Stanwood schools seek $29M building, tech levy

STANWOOD — Voters in the Stanwood-Camano School District are being asked on the Nov. 5 ballot to approve a replacement tax levy of nearly $29 million.

The levy would support repairs to school buildings and upgrade computer technology throughout the district. Portioned out over five years, the levy tax rate would be about $1.44 on each $1,000 of assessed property value during the first four years and 15 cents per $1,000 in its final year.

The district’s outstanding bond debt is set to be paid off in December. The proposed capital levy would replace the expiring tax currently collected for that bond debt. The proposed tax rate is expected to be less than the current rate collected by the school district, officials said.

If the facilities and technology levy passes, a property owner with a house worth $350,000 would pay about $504 a year for four years and about $52.50 for the fifth year of the levy.

About 59 percent of the tax levy funds would be used for long-term repairs and security measures to protect students and staff, Superintendent Jean Shumate said.

The money would be used for security systems, new roofs, windows, siding, flooring, heating, lighting, ventilation and parking lot paving.

A facilities advisory committee has critiqued all of the district’s property, finance director Gary Platt said. Among those touring the school buildings was co-chairman of the citizen group supporting the levy, Marcus Bresko.

“It was an eye-opener for me,” Bresko said. “It doesn’t do a community any good if its schools are in disrepair. Schools are a vital aspect of the future of any community. I want our schools to have modernization that lasts for decades.”

Bresko has heard of no formal opposition to the levy, though many retired people have concerns about taxes, he said. Platt noted that anyone age 61 and older with a combined household income of $35,000 or less is exempt from the school levy. More information about this is available from the county assessor.

About 41 percent of the funding from the levy would go to upgrade all the computer technology in the district. Most of it is obsolete and worn out, said teacher Kevin Plambeck, who is in charge of technology in the schools.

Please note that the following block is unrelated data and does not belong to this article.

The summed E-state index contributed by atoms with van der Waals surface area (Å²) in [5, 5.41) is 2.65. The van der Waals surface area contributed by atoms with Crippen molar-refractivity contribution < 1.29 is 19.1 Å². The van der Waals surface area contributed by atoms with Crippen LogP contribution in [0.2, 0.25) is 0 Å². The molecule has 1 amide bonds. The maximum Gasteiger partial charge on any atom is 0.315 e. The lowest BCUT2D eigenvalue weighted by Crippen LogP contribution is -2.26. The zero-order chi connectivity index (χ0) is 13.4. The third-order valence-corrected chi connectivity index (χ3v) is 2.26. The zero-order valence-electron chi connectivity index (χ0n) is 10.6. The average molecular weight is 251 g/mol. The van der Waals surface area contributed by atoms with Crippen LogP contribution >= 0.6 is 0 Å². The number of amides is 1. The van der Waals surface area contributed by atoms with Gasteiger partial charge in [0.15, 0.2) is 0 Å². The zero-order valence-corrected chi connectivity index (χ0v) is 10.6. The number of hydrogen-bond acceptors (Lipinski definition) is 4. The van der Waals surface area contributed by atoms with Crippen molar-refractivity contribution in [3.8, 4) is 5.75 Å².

“When we get to the end of this proposed five-year levy, we will have updated all our software, replaced each computer in the district and improved student access to all available technology,” Plambeck said. “All of our students now are what we call ‘digital natives.’ They grew up on technology and they need current technology to move ahead.”

Bresko said he and all the parents he knows want this situation remedied as soon as possible.

Plambeck mentioned that the computers donated to Twin City Elementary this past school year will remain in use there and be integrated into the new systems. At Twin City, many students from low-income families do not have computers at home, and most of the computers at the school were outdated or did not work. A fundraising effort in the spring resulted in the purchase of more than 75 new computers for the school.

Shumate is optimistic about the levy passing, she said. Ballots are to be mailed out in mid-October.

“The levy measure is not a tax increase,” Shumate said. “The voters told us in 2006 that they were not interested in tax increases,” Shumate said. “We waited until our debt was paid down. Voters also asked us to run the levy on a general election to save costs, and we did that.”

To learn more about the levy, go to districtweb.stanwood.wednet.edu.

Gale Fiege: 425-339-3427; gfiege@heraldnet.com.

More in Local News

Designed for special emergencies, texting 911 widely misused

The majority of texts dispatchers receive are better handled by calling, a SNOPAC official says.

Signs show the rates for using the express toll lanes for traffic headed southbound on Interstate 405, Tuesday, Feb. 16, 2016, in Bothell, Wash. Gov. Jay Inslee announced plans Tuesday to try to decrease congestion on I-405 in answer to commuter complaints that the new express lane tolling system is making traffic worse. The governor said he would not be shutting down the tolling system as some people have called for. But the state transportation department is making plans to add new northbound general purpose lanes to ease some of the congestion and also plan to make it easier to move into and out of the express lanes. (AP Photo/Elaine Thompson)
After a 2-year trial, are I-405’s toll lanes here to stay?

Lawmakers will decide whether to keep them or end the experiment and try something else.

Weary drivers using toll lanes say they have little choice

Congestion continues to be a tedious reality for commuters on I-405, which is as clogged as ever.

Arlington woman dies 4 days after Marysville crash

She was on the northbound onramp from Fourth Street to I-5 when her pickup hit a tree and fence.

Council passes six-month moratorium on safe injection sites

Proposal by County Councilman Nate Nehring passed unanimously.

Terrace woman held following collision in Everett

The three occupants in vehicle were transported to a local hospital in serious condition.

Information sought on drive-by shooting in Everett

Debris from an apparent crash, evidence of gunfire found in the 2800 block of California Street.

Longboarders from near and far hit the trail in Arlington

The Centennial Sk8 Festival was serious competition for some and just for fun for others.

Everett’s lawsuit against maker of OxyContin can proceed

Purdue Pharma says it’s not liable for the impacts of opioid addiction and wanted the case tossed.

Most Read